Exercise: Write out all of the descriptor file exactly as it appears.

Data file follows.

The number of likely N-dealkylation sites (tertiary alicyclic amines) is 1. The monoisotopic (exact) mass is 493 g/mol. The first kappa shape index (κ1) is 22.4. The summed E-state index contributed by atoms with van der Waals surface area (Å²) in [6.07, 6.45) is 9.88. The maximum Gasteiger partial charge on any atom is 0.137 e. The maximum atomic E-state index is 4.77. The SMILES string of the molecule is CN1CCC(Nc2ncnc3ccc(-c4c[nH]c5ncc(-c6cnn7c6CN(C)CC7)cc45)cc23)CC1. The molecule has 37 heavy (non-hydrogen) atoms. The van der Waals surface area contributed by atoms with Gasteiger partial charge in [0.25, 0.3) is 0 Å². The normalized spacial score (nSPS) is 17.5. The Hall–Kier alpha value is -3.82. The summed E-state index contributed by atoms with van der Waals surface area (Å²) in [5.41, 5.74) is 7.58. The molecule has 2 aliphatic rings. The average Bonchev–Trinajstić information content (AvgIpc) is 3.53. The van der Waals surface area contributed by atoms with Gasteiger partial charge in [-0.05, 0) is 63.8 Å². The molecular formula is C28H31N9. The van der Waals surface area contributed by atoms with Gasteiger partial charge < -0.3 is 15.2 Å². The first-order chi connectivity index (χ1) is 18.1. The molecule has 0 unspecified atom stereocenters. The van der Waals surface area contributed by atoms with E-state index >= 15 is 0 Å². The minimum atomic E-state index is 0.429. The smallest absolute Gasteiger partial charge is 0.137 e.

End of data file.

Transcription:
The number of likely N-dealkylation sites (tertiary alicyclic amines) is 1. The monoisotopic (exact) mass is 493 g/mol. The first kappa shape index (κ1) is 22.4. The summed E-state index contributed by atoms with van der Waals surface area (Å²) in [6.07, 6.45) is 9.88. The maximum Gasteiger partial charge on any atom is 0.137 e. The maximum atomic E-state index is 4.77. The SMILES string of the molecule is CN1CCC(Nc2ncnc3ccc(-c4c[nH]c5ncc(-c6cnn7c6CN(C)CC7)cc45)cc23)CC1. The molecule has 37 heavy (non-hydrogen) atoms. The van der Waals surface area contributed by atoms with Gasteiger partial charge in [0.25, 0.3) is 0 Å². The normalized spacial score (nSPS) is 17.5. The Hall–Kier alpha value is -3.82. The summed E-state index contributed by atoms with van der Waals surface area (Å²) in [5.41, 5.74) is 7.58. The molecule has 2 aliphatic rings. The average Bonchev–Trinajstić information content (AvgIpc) is 3.53. The van der Waals surface area contributed by atoms with Gasteiger partial charge in [-0.05, 0) is 63.8 Å². The molecular formula is C28H31N9. The van der Waals surface area contributed by atoms with Gasteiger partial charge < -0.3 is 15.2 Å². The first-order chi connectivity index (χ1) is 18.1. The molecule has 0 unspecified atom stereocenters. The van der Waals surface area contributed by atoms with E-state index >= 15 is 0 Å². The minimum atomic E-state index is 0.429. The smallest absolute Gasteiger partial charge is 0.137 e.